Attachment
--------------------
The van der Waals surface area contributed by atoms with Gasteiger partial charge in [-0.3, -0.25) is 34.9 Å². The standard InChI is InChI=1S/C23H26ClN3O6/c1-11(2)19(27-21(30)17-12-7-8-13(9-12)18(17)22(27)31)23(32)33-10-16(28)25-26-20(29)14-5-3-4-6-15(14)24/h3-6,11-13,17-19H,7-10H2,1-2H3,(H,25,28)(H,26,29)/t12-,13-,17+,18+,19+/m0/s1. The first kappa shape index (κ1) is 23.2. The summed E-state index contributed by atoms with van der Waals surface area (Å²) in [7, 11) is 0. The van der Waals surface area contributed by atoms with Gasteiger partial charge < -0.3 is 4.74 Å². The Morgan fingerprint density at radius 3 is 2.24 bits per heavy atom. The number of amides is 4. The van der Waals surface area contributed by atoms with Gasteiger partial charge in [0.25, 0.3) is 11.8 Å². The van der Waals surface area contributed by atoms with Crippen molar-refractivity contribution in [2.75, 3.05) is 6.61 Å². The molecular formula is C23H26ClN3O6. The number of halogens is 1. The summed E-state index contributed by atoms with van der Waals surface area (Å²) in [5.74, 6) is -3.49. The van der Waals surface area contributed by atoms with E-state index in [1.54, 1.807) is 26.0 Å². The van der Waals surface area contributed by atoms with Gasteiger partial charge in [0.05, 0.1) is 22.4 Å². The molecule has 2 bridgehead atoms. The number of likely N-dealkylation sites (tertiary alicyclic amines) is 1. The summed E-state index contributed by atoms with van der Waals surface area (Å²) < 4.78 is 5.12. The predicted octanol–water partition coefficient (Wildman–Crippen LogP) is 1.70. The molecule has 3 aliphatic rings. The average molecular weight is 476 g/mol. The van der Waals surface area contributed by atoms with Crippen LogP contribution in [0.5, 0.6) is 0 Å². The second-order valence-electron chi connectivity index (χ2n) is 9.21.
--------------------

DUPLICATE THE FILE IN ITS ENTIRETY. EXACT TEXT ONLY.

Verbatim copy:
The van der Waals surface area contributed by atoms with Gasteiger partial charge in [-0.3, -0.25) is 34.9 Å². The standard InChI is InChI=1S/C23H26ClN3O6/c1-11(2)19(27-21(30)17-12-7-8-13(9-12)18(17)22(27)31)23(32)33-10-16(28)25-26-20(29)14-5-3-4-6-15(14)24/h3-6,11-13,17-19H,7-10H2,1-2H3,(H,25,28)(H,26,29)/t12-,13-,17+,18+,19+/m0/s1. The first kappa shape index (κ1) is 23.2. The summed E-state index contributed by atoms with van der Waals surface area (Å²) in [7, 11) is 0. The van der Waals surface area contributed by atoms with Gasteiger partial charge < -0.3 is 4.74 Å². The Morgan fingerprint density at radius 3 is 2.24 bits per heavy atom. The number of amides is 4. The van der Waals surface area contributed by atoms with Gasteiger partial charge in [0.25, 0.3) is 11.8 Å². The van der Waals surface area contributed by atoms with Crippen molar-refractivity contribution in [2.75, 3.05) is 6.61 Å². The molecular formula is C23H26ClN3O6. The number of halogens is 1. The summed E-state index contributed by atoms with van der Waals surface area (Å²) in [5.74, 6) is -3.49. The van der Waals surface area contributed by atoms with E-state index in [1.54, 1.807) is 26.0 Å². The van der Waals surface area contributed by atoms with Gasteiger partial charge in [0.05, 0.1) is 22.4 Å². The molecule has 2 bridgehead atoms. The number of likely N-dealkylation sites (tertiary alicyclic amines) is 1. The summed E-state index contributed by atoms with van der Waals surface area (Å²) < 4.78 is 5.12. The predicted octanol–water partition coefficient (Wildman–Crippen LogP) is 1.70. The molecule has 3 aliphatic rings. The average molecular weight is 476 g/mol. The van der Waals surface area contributed by atoms with Crippen LogP contribution in [0.5, 0.6) is 0 Å². The second-order valence-electron chi connectivity index (χ2n) is 9.21.